Paper Airplanes

Only available on StudyMode
  • Topic: Wing, Fixed-wing aircraft, Aerodynamics
  • Pages : 2 (515 words )
  • Download(s) : 165
  • Published : May 29, 2006
Open Document
Text Preview
The idea of flight can best be described as no less than a phenomenon. Throughout history, crude designs and even attempts were put forth to bring human closer to the sun. Eventually this dream was realized in the early twentieth century. In the 1500's Leonardo da Vinci studied birds and their flight in order to design a way to enable humans to fly. In nineteenth century England, Cayley makes the first practical attempts to fly using large glider models of planes. In 1903, Orville and Wilbur Wright conduct the first actual flight from the ground using engine power in Kitty Hawk, N. C. These events paved the way (satirically put) for numerous improvements to be made.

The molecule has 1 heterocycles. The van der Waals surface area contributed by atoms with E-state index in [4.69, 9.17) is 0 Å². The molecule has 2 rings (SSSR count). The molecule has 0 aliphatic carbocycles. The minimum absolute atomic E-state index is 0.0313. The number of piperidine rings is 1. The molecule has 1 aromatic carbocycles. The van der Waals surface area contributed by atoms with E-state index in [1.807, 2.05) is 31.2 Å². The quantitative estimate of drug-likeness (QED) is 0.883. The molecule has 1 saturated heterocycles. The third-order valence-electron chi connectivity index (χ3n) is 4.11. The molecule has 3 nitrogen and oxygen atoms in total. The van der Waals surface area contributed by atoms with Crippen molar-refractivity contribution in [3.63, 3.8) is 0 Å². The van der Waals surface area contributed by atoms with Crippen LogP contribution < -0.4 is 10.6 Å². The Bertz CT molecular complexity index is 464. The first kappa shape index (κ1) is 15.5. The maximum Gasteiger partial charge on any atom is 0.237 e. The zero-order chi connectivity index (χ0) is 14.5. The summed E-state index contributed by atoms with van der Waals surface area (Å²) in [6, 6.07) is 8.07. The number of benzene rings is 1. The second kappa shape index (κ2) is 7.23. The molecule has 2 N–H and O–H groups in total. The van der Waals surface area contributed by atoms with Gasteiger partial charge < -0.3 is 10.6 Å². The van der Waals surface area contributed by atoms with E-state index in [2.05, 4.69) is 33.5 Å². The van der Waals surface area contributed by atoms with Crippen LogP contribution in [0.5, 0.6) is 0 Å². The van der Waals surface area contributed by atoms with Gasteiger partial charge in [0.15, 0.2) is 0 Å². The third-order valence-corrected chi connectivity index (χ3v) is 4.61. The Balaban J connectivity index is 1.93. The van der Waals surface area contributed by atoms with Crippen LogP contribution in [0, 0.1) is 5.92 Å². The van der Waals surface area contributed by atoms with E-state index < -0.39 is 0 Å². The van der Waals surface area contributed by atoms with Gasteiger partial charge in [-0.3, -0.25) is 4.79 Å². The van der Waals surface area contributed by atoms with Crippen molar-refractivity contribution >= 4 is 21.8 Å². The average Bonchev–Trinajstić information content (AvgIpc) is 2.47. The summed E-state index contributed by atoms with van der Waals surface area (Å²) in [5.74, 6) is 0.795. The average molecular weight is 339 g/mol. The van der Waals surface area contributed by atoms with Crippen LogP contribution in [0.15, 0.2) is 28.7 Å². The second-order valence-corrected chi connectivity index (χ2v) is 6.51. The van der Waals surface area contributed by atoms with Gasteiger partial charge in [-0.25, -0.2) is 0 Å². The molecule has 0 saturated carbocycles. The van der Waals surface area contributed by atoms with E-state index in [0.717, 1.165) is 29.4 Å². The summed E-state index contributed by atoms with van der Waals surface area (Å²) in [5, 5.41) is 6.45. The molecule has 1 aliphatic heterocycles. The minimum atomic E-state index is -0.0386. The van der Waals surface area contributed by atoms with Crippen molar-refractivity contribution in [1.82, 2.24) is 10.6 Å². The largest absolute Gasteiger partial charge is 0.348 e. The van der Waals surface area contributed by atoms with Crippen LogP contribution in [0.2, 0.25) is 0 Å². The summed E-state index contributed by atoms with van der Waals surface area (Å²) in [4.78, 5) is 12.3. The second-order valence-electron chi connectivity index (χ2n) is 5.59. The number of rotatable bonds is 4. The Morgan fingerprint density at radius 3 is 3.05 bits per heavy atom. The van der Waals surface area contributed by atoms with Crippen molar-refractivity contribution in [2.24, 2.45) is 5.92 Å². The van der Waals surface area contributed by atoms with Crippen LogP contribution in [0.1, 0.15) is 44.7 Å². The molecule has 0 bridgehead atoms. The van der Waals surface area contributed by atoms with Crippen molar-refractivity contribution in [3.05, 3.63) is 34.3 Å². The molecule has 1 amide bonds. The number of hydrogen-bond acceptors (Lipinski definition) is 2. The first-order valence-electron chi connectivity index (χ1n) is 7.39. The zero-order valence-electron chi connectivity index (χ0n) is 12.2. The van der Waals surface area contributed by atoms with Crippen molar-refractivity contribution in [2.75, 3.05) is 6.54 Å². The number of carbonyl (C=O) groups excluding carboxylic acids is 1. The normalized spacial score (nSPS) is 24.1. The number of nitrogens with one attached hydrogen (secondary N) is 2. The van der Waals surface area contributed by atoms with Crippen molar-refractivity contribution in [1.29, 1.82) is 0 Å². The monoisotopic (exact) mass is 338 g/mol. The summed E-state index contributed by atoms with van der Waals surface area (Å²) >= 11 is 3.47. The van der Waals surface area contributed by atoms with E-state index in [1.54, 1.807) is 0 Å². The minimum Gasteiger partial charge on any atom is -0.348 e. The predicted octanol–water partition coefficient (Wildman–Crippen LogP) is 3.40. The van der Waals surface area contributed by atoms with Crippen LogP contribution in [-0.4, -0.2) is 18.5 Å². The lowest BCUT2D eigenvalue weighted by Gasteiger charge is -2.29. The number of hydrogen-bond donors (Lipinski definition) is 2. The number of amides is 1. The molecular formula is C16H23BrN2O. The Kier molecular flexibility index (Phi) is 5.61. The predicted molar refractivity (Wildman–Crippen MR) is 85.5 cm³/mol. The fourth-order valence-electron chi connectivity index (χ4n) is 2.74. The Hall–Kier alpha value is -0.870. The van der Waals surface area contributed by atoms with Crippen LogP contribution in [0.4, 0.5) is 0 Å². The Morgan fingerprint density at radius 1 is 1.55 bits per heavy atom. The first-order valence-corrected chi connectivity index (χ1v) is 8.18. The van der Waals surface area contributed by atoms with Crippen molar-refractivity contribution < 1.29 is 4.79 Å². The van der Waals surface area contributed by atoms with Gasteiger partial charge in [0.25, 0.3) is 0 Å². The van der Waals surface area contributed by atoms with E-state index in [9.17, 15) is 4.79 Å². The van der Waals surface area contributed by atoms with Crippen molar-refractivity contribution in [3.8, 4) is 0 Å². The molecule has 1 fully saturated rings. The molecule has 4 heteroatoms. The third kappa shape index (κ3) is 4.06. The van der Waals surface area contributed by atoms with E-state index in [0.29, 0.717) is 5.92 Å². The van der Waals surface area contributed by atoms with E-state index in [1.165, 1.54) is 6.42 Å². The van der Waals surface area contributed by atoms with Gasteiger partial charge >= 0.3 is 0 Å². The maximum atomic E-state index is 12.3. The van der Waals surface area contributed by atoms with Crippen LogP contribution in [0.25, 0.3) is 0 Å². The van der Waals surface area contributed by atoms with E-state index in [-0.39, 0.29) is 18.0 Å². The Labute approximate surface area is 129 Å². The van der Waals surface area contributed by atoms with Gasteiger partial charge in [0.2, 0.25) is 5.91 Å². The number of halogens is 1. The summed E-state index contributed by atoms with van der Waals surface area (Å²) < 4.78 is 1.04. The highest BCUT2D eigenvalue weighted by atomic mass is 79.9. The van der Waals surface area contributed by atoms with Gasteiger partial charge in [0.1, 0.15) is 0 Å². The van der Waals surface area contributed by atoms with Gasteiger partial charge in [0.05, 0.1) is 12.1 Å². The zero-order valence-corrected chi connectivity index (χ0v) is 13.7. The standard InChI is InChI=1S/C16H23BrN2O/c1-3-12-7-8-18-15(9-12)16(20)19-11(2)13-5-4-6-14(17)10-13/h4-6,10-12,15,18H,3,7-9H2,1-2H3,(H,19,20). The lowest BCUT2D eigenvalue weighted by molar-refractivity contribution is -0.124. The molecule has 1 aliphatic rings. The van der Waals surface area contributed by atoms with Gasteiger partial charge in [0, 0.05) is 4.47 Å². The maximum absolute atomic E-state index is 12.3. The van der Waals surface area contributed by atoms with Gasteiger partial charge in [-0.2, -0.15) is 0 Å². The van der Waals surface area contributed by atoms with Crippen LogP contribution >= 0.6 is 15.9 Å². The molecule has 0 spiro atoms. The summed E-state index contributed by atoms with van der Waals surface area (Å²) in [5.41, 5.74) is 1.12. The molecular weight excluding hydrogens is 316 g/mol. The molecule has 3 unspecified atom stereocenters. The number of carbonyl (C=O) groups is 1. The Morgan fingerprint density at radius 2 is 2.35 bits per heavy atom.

Generally speaking and contrary to popular belief, airplanes don't float on the air, they're sucked up into it. This reason is known as Bernoulli's Principle. It says: "...as air travels faster [than surrounding air] across a surface, the air pressure against it is reduced...". By curving the top of an airplane's wing, forming an airfoil, air above it has to travel farther (as the distance is greater) than the air below, forcing the air to move faster. The result is lower pressure on top and more pressure on the bottom. Another name for this is lift. The higher pressure below the wing is just like someone pushing from below the wing; the lower pressure above the wing is like someone pulling it up. Lift can help overcome the forces of gravity would pull the plane to almost certain destruction. If a wing has enough lift upwards, it moves upward, if a wing has lift downwards, it moves downward. Even though most paper airplanes have 'flat' wings, they still cause the air to move the same way. One plane that I built, the "Bernoulli Plane", has a real airfoil resembles the way that real planes and most birds fly. Unlike planes when a bird flaps its wings, air is pushed downward. This produces an opposite force that lifts the bird into the air. Since a bird's wing is in the shape of an airfoil,...
tracking img